In dogs very severe haemorrhage, which leads to a state barely distinguishable from death, can be cured by one intra-arterial injection of dextran equal in volume to three-quarters or more of the estimated blood loss, provided that the dextran injection contains adrenaline and lobeline. Recovery after this treatment is only temporary, and a blood transfusion of about 25% of th e subject's lost volume of blood is needed for complete recovery.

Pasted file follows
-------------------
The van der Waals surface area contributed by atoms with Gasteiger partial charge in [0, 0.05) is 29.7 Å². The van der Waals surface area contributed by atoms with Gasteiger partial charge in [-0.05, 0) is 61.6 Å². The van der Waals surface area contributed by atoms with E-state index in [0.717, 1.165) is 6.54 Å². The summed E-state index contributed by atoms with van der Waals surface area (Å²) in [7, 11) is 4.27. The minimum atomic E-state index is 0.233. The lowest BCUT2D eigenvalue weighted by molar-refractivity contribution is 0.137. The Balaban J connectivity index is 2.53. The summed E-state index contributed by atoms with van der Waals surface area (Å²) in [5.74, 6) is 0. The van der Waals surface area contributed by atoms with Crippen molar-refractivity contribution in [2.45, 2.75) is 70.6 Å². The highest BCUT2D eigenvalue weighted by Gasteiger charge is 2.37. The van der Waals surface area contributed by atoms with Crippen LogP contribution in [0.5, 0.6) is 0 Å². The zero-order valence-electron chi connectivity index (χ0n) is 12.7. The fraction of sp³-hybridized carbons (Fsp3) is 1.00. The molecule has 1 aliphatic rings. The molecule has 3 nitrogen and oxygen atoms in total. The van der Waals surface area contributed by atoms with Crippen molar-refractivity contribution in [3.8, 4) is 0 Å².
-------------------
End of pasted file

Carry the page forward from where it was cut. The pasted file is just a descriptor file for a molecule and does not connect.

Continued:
It may be possible to apply these results to man, in which case, the reanimation method of Negovsky could be simplified and therefore be easy to use in any circumstances.
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